On the Airplane to Lebanon

I used to wait anxiously for the summer break to come, so as I could pack up my things and go my grandmother's house in Aley, (عالية) 10 miles uphill Beirut.

The Vila My Garndmother Owned

I enjoyed the trip tremendously; traveling from Baghdad Airport to Beirut Airport, walking through the duty-free shops, and sitting on the comfortable airplane seats. Before I know it, the hostess would bring me the lunch on a nice tray. Oftentimes, She would give me a coloring book too.

I admired the beautiful, nice, and professional hostess, with her hair pulled to the back, wearing her elegant uniform. However, when I expressed my admiration, with the suggestion of becoming a hostess, my father snapped at me right away saying, “ no, she is a servant, she a maid working on an airplane, it is not a job for you.”

When, my mother noticed my disappointment with the answer, she whispered in my ear “ I wanted to be one too, and I was told the same thing."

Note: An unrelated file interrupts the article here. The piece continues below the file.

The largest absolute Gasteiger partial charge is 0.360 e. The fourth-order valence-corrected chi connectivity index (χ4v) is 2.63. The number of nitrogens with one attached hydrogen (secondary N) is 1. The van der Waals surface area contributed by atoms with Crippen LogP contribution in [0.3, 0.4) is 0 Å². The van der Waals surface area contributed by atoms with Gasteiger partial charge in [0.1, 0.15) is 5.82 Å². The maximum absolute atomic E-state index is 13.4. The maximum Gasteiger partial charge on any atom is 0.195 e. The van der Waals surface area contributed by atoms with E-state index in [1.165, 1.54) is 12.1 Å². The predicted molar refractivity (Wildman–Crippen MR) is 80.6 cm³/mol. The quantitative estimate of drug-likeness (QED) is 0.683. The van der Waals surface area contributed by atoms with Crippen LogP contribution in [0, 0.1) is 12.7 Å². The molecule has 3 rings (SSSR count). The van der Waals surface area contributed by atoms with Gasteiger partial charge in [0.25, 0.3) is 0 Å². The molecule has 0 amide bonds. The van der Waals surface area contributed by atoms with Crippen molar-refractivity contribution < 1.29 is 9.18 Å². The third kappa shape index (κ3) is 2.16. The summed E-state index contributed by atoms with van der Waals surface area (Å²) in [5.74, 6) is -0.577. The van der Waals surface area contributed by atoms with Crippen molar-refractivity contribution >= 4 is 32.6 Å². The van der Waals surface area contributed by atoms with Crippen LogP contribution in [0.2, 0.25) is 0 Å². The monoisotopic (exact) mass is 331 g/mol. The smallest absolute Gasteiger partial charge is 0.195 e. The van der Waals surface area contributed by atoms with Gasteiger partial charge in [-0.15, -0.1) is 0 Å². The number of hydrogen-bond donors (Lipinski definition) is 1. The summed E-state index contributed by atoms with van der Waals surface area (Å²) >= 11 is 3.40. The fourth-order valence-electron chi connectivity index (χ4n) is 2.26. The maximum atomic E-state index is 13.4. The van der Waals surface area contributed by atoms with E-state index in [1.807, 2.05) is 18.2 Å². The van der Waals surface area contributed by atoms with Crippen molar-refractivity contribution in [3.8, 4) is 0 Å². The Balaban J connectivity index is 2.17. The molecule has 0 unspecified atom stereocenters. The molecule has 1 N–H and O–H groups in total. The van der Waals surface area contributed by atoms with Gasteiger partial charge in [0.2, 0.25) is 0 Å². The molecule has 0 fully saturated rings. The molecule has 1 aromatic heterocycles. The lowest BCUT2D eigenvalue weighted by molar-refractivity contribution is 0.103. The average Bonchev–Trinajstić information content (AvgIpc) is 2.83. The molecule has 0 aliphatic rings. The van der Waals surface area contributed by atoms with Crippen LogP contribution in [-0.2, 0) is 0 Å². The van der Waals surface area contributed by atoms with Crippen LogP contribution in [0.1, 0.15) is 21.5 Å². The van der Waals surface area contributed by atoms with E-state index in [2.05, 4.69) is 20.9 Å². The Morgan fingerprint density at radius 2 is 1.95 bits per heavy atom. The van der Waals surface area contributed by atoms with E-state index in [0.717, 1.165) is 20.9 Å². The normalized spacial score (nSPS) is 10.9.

In my mind, I couldn’t see how a well-educated woman was perceived as a maid, just because her job required her to take care of the passengers. I kept my admiration to myself.

I couldn’t understand, why society looked at working women as inferiors. Nevertheless, the positive side to this statement, if any, was that my family didn’t deny me the right to work. Thus, I was entitled to work, I just needed to find a “ suitable job.” I said to myself from now, " I will look for the positive aspects in each negative words I hear."

My understanding was enhanced since my aunts and  female cousins worked. Some were teachers and some were governmental employees.  My mother worked too, but only in Lebanon. She didn’t work in Iraq.


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